Earlier this year an association executive called to ask for my help in developing a member discovery project to help the association develop strategies for impending generational changes in its membership.
While I frequently speak on generational differences and/or refer association executives to the work of Sarah Sladek, this question suggests the association needs to focus on what it is asking and who it is asking.
- The first step: Ask the right questions
- The second step: Talk with a representative sample of the different generations
- The third step: Probe beyond the obvious ... keep asking “what else?” If you stop asking too soon, you’ll only get predictable answers.
I began my career as a journalist with The Associated Press. In those days, being objective keyed our journalist efforts. In fact, the AP policy then was to use only “said” when quoting someone. Using phrases such as “exclaimed” or “shouted” or “questioned” tainted the response for our readers.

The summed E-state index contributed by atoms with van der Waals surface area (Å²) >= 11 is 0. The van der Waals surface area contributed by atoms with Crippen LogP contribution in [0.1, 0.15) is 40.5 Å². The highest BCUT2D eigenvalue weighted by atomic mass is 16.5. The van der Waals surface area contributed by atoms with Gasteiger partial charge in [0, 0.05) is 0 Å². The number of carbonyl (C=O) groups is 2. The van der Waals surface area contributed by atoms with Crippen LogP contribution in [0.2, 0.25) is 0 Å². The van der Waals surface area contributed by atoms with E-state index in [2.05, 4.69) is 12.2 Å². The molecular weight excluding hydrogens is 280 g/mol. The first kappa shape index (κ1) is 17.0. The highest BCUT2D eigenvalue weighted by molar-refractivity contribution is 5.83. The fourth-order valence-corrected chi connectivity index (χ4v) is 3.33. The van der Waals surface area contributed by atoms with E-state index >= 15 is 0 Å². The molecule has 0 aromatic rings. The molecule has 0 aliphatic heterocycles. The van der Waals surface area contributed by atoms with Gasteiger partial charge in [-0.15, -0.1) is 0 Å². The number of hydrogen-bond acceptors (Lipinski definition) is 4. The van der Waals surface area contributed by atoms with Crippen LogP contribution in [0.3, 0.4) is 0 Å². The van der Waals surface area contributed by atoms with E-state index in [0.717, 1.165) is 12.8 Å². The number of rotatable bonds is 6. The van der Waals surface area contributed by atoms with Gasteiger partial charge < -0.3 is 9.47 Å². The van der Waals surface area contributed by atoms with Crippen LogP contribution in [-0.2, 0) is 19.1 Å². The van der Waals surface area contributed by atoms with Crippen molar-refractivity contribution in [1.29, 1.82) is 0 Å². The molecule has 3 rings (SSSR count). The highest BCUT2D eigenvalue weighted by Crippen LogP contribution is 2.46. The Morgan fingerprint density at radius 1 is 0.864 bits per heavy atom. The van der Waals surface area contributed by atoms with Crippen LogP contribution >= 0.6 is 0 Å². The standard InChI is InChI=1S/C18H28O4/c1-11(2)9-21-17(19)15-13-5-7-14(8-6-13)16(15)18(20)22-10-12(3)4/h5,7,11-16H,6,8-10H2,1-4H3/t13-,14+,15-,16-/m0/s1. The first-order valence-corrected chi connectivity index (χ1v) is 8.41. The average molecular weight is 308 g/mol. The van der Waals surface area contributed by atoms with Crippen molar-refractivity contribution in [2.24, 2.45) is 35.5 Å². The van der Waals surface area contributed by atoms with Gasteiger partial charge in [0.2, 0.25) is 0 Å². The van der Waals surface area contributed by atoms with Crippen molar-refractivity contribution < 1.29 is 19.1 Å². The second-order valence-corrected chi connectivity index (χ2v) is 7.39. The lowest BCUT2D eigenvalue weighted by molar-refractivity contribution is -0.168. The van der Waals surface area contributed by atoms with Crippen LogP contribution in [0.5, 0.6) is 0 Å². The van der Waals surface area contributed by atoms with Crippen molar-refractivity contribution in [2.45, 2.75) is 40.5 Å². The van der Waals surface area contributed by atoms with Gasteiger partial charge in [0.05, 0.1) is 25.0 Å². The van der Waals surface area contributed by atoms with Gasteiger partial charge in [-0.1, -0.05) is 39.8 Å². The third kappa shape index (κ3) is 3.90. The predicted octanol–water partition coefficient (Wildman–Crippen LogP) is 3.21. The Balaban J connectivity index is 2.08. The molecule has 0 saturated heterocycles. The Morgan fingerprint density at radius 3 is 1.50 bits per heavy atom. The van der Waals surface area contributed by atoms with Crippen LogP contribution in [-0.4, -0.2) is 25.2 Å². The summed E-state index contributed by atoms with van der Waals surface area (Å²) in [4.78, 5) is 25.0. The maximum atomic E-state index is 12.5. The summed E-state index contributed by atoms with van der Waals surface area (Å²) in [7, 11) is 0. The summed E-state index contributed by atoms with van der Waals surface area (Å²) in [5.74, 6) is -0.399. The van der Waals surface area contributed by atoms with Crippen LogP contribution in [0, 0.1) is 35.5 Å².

Yet, in doing my reporting and writing, I realized that reporters made subjective decisions for every story including:
- which story to report
- which “experts” to interview
- what questions to ask
- which answers to place in the story
- which elements to use in the lead (opening paragraph)
- and more
As association executives, we need to consider these same questions when we conduct member or donor research. And, we need to ensure that we eliminate our personal biases when we ask the questions.